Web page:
The agency was working to overhaul its lending and make it easier for small businesses and lenders to participate by streamlining programs and forging partnerships with other agencies to help businesses that historically had trouble accessing capital, Guzman said.
Closer to home, Central Florida banks expect strong SBA program activity. Orlando-based Cogent Bank has seen demand rise even in the current environment because SBA loans often are more favorable for borrowers than other programs. The bank saw a lull in activity as interest rates rose, but that did not last long going into 2023, said Katrina Winberg, Cogent Bank managing director of SBA lending.
“That did cause borrowers to pause. I think they took some time to digest that. We’ve seen a return to business activity, especially since the first of the year. That demand is back.”
Cogent Bank — which provides SBA loans nationally, but most of its activity is in Florida and Georgia — expects to exceed its SBA lending totals in 2023 when compared with last year.
Rohit Mathur has seen firsthand how challenging the funding landscape is even for larger small businesses, which have more complex needs that require more time and attention.
Mathur heads up Bridge, a Citi program that connects small- and medium-sized businesses with potential lenders across the country to offer loans of up to $10 million. There was a gap for businesses seeking to bid for loans and get term sheets in response for loans of $250,000 to $10 million, he said. The process required business owners to go to each bank individually and provide detailed information — often consuming a lot of time for entrepreneurs with little to spare, Mathur said.
“We are talking about Main Street businesses that need access to capital and regional and community banks and CDFIs [community development financial institutions]. Both parties find it hard to find each other. There’s underrepresentation on both sides.”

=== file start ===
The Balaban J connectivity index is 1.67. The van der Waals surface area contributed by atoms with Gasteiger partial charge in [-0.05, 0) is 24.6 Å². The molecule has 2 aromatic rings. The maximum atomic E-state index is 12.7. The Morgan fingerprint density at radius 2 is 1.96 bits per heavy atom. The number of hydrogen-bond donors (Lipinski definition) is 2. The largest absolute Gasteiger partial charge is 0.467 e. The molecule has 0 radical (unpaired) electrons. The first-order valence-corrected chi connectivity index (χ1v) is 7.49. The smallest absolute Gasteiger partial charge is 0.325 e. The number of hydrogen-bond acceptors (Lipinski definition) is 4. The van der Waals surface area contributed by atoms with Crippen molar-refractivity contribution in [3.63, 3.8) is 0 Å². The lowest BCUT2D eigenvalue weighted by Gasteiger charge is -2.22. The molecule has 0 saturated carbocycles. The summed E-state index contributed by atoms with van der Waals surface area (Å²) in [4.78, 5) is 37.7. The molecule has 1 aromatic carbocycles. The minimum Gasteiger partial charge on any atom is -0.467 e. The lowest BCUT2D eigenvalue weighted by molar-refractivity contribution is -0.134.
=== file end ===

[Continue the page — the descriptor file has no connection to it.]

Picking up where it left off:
The CDFI platform’s lenders include a large number of the minority and Black-owned banks across the country, as well as community banks and others that don’t have the marketing budgets to compete with larger banks or online lenders for the small- and medium-sized business loan marketplace. But they do have money to lend.
Connecting those dots has long been a challenge, and when capital gets tight, it often has been even harder to match qualified borrowers and lenders. Programs like Bridge aim to address the problem, and the SBA itself is also focusing on ways to connect companies with banks that have money to lend.
Small-business owners searching for funding often are forced to navigate a series of misleading and predatory alternatives, said Carolina Martinez, CEO of CAMEO, California’s statewide micro-business network. That’s especially true when capital environments tighten up.
Those options can leave business owners saddled with loans with higher-than-advertised interest rates because they have tried and failed to get loans at traditional lenders.
Martinez urged small-business owners to look for “mission-oriented” lenders, such as CDFIs. Business owners also should understand the terms of the products and ask the right questions before signing anything, she said.
“If an option looks too good to be true it usually is. It’s really important for the small business to be constantly asking about the costs and hidden fees associated with the product.”
CAMEO worked on a recent rule in California to help clamp down on predatory lending and require more information about interest rates up front in clear print on any potential loan documents. The goal is to get a national law passed by Congress to cut down on predatory lenders, Martinez said.
Federal agencies also are moving ahead with their own efforts. The Consumer Financial Protection Bureau recently released a final rule that would require all small-business lenders that make more than 100 loans per year to report on the self-identified demographic data of the small business borrower. That includes lines of credit, business credit cards, merchant cash advances as well as traditional banks and credit unions. The rule defines a small business as one with gross revenue of less than $5 million.
Senate Small Business Committee Chairman Sen. Ben Cardin (D-Maryland) along with Goldman Sachs 10,000 Small Businesses Voices and the Bipartisan Policy Center each have released their own plans for how to modernize the SBA, boost small-business funding and increase access to training and other resources at the agency. It’s unclear what appetite a divided Congress would have to take that on.
Meanwhile, Premier Flight Solutions’ Gardner in Orlando is nearly done paying off his first SBA loan and wants a second, bigger one to expand his business by acquiring another company. The SBA process with his first loan helped him establish a business line of credit, and the ability to get funding quickly was important to keep his plane flying, he said.
“It’s not the easiest to get a loan as a startup if you don’t have really clear plans in place.”